As I meditated on the verses, the phrase “who equipped me with strength” captured my attention. I found myself begging: Lord, I need the kind of strength only You can give. I need this equipping process, Jesus. Will You please help me?

I dangled my feet over the side of the bed and continued reading. The Psalmist reflected: “You gave a wide place for my steps under me, and my feet did not slip” (Psalm 18:36, ESV).

The Holy Spirit prompted me through this reflection. That’s it! That’s what I need to remember! When I feel like giving up, I don’t have to comprehend the entire journey. I only need enough strength to take one more step.

I can take comfort in the fact that God’s plan is always bigger and better than mine.

Echoing the words of the psalmist, I whispered to God that the battle felt enormously overwhelming. I asked Him to equip me with strength only He can give (Psalm 18:39a).

Finally, I moved my dangling feet from the bedside and placed them solidly on the ground, knowing His power would carry me through whatever came my way that day.

Have you felt like giving up lately? Does the thought of seeing yourself on top of the mountain ahead seem too far-fetched to imagine? Let’s stop thinking about the vastness of the journey. Let’s recognize that when things seem out of control, God is always in control. He is with us, and giving us the strength to take one more step.

When You Need a Helping Hand

 

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“At that time Mary got ready and hurried to a town in the hill country of Judea, where she entered Zechariah’s home and greeted Elizabeth.” Luke 1:39-40 (NIV)

 

God is the world’s greatest matchmaker. I’m not talking about the kind of romantic matches made online, but rather about connections made between women in need and those who can help.

As I grew older in years and in my faith, God consistently placed women in my path who modeled all kinds of things I needed to know. My mom taught me about keeping a home that’s peaceful and full of love. In my teen years, a young woman named Layne showed me what it looked like to cultivate a pure heart.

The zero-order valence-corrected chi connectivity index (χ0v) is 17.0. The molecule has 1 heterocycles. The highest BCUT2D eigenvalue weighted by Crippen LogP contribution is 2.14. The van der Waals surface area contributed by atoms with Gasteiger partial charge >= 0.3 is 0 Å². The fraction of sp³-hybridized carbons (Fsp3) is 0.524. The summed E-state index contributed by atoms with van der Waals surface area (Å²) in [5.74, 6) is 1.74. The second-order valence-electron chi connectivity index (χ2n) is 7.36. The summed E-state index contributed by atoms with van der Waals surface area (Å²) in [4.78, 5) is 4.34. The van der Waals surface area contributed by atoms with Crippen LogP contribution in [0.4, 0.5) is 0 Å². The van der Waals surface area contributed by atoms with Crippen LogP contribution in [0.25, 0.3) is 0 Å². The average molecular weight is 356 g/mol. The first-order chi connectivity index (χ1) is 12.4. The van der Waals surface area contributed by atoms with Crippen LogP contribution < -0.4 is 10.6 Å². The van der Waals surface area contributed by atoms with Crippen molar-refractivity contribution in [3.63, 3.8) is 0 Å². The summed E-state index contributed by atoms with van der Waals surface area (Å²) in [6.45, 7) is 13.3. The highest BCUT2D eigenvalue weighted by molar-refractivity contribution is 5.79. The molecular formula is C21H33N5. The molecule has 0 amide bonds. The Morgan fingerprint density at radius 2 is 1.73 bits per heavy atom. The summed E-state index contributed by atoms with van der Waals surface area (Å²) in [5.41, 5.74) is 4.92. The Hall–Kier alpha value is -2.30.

Later, Deborah lived out being a loving wife even though she never knew I was watching. Macon taught me about mothering small children, and Mona was an example of how to use my words wisely.

Each woman had something to share with me that I needed in order to grow.

Christmas is approaching, and in Luke 1, one of our familiar Christmas passages, God gives us a beautiful picture of what it looks like when He gives the gift of friendship to help us in difficult situations. He joins together a young woman, Mary, with an older woman, Elizabeth, and encourages both of them in the linking. If we’ll zoom in a little, there are some important lessons for us.

1. Mary sought out a woman to help her.

When I slowed my reading of today’s key verses, they left me with lots of questions. Why did Mary need to pack up and leave home to go see Elizabeth? Where was her mother? Her friends?

No matter the answers, one fact is clear. Mary needed a woman with whom she could connect. In fact, Scripture tells us she hurried there!

We live in a lonely culture where 60% of women say they’re lonely and 20% say they’re lonely all the time. Mary gives us an example to follow when we fall into the loneliness pit. She didn’t sit at home and wish someone were there. She didn’t “vague-book” something on social media to manipulate someone to reach out. She packed up and went to spend face-to-face time with Elizabeth.

Mary was blessed with a close connection because of her initiation.

2. Elizabeth chose to connect, rather than to compete.

When we think through the circumstances, Elizabeth could have gotten her feelings hurt. After all, Mary made an unannounced visit

and she was carrying the Messiah, the hope of the whole world, in her womb.

Because she was already married and her husband was a priest, Elizabeth held a superior social ranking. Elizabeth could have compared herself to Mary and felt resentment. She could have thought, “Who is she to be carrying the Messiah instead of me?” Instead, she instantly poured out blessing and affirmation to her cousin Mary, a young, pregnant girl trembling with the implications of her amazing assignment.

3. Joy was the result of their connection.

The remaining description of Mary and Elizabeth’s interaction in Luke 1 is a more beautiful scene than I can even imagine. It’s filled with loud declarations of blessing, Spirit-filled babies leaping with joy, and a song so exquisite that it’s nicknamed “The Magnificat.”

The outcome of these women’s connection was great joy. Not only were they happy in the moment, but they were forever enriched by the match that God had made between the two of them. God calls us to connect so we can matureMary was supported, and Elizabeth had a chance to share her maturity and support. That same joy can be in store for you and me!

We All Need Help

(People helping others)